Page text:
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Build Your Own App!

A couple of weeks ago, I had an idea for a mobile application, and thought I would research it to find out if I could get it done. While not really important, I would feel remiss if I were to neglect to mention what it was, it was a parking application for those of us who like convenience in the city. What I found was, and I’ve been playing with it a little bit ever since. Truthfully, I think that this could open up things for another of my favorite technologies, QR Codes, for mobile advertising and marketing. However, I’m getting ahead of myself.

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Direct-Response Digital – Mobile

You may have thought that the direct-response digital series had lost some steam. Au contriare, mon frere. There have been some technical difficulties at the Hand Raiser offices, but Ryan Meray at C! Tech Solutions got us back in the game…we’ll be at 100% capacity soon – but I digress. The real reason we’re here is because I want to talk about mobile. While thinking of ideas for this topic, I was serendipitously introduced to this eMarketer article in my Twitter stream. I am so lucky sometimes, people might confuse it as good.

In brief, the article states that mobile banners out perform standard banners in Click-Through Rates (CTR) and Conversion. In fact, for rich media formats (like floating ads and commercial breaks) the metrics on mobile double up standard web ads in the positive column. Everyone – including myself – have been predicting mobile to blow up like a smoker at a gas station for the past couple of years. It has not happened. At least not yet, that is.

Statistics such as the ones in the eMarketer article suggest that the proverbial shark should be jumped very soon. Total smartphone purchase intent, as represented in the following chart, is at an all-time high of 16.4% according to Change Wave Research. With 52% of those surveyed planning on buying an iPhone, the iAd purchase of Quattro means solidarity among that ad platform. Plus, their $148 Earnings per Thousand (in some instances) number doesn’t hurt either. Android, the other big market share winner doesn’t realize as high of a return on the AdMob platform they run, but I think it is coming soon.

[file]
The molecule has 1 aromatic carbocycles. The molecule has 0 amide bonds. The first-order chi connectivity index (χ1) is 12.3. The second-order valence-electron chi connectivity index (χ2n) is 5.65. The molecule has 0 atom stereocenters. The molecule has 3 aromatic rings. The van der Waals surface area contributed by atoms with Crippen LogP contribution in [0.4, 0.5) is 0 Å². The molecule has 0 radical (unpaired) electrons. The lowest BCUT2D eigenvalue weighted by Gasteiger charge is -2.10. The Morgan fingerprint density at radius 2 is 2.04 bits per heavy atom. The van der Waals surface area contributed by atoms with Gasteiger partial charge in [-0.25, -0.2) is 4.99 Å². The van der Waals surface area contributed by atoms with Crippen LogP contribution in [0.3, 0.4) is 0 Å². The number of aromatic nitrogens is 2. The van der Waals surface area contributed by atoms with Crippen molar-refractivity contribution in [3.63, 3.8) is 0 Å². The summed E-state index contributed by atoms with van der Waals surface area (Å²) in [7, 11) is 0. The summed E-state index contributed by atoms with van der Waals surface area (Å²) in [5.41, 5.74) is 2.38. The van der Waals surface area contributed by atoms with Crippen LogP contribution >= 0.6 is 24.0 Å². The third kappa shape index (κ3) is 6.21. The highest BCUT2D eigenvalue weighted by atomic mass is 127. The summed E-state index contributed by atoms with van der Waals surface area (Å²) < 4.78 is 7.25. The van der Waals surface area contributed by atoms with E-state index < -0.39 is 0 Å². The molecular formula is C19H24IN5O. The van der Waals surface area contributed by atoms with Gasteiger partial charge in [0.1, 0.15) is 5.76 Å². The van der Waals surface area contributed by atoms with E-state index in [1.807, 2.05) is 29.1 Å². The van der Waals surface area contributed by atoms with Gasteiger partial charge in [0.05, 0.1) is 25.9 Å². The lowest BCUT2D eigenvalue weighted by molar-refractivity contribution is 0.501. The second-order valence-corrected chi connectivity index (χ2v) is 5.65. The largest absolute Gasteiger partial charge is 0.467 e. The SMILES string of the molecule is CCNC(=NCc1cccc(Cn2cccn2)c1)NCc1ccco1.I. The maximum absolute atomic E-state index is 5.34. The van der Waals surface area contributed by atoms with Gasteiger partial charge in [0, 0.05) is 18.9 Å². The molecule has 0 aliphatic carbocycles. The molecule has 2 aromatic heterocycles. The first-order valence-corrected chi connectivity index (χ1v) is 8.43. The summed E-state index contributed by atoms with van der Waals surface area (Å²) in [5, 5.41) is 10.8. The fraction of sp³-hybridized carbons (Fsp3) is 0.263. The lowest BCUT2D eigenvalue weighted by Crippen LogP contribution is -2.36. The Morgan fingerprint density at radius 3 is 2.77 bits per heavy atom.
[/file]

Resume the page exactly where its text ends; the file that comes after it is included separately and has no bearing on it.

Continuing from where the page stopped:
Smartphone Purchase Intent

So, if you follow the money it is clear that demand from advertisers and app developers will be there soon. Why? It all comes down to purchase intent study. Whether it is SMS, mobile video, or mobile ads purchase intent is higher on mobile/smartphone devices than online in almost every category, says Mobile Marketer.

Not until recently have I seen data this compelling. Between the growth of smartphone purchase (where most of the mobile ads and purchase decisions are made) and the high dollar opportunities for brands, advertisers, and app developers alike – the explosion is as inevitable as death and taxes.

My recommendation to you, Mr./Mrs. Small Business Owner, is if you’re thinking about getting into mobile do so now. The benefits realized from a quality direct-response campaign could be colossal.  Just make sure that your program is integrated with the rest of your messages (as I will always tell you) because ad awareness, brand awareness, and acceptance are all raised with smart, relevant and well targeted mobile campaigns.

If you’re already using mobile, what ad platform do you use? Have you found one OS to be more or less effective for your products?